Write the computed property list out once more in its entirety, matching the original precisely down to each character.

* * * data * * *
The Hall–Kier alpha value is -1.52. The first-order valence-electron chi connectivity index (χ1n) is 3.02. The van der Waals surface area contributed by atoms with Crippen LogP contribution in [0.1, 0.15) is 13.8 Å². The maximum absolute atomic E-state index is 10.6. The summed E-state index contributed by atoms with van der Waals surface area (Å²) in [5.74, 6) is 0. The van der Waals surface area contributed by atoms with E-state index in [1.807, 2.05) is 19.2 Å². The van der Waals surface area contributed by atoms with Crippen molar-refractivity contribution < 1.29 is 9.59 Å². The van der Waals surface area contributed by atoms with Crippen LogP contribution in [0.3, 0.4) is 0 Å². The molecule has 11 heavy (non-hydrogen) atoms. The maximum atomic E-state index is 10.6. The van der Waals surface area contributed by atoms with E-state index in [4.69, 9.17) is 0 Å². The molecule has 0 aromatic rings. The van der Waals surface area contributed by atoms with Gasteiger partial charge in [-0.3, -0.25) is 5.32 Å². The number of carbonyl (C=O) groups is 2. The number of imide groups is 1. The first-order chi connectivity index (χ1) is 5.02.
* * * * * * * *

The Hall–Kier alpha value is -1.52. The first-order valence-electron chi connectivity index (χ1n) is 3.02. The van der Waals surface area contributed by atoms with Crippen LogP contribution in [0.1, 0.15) is 13.8 Å². The maximum absolute atomic E-state index is 10.6. The summed E-state index contributed by atoms with van der Waals surface area (Å²) in [5.74, 6) is 0. The van der Waals surface area contributed by atoms with E-state index in [1.807, 2.05) is 19.2 Å². The van der Waals surface area contributed by atoms with Crippen molar-refractivity contribution < 1.29 is 9.59 Å². The van der Waals surface area contributed by atoms with Crippen LogP contribution in [0.3, 0.4) is 0 Å². The molecule has 11 heavy (non-hydrogen) atoms. The maximum atomic E-state index is 10.6. The van der Waals surface area contributed by atoms with E-state index in [4.69, 9.17) is 0 Å². The molecule has 0 aromatic rings. The van der Waals surface area contributed by atoms with Gasteiger partial charge in [-0.3, -0.25) is 5.32 Å². The number of carbonyl (C=O) groups is 2. The number of imide groups is 1. The first-order chi connectivity index (χ1) is 5.02.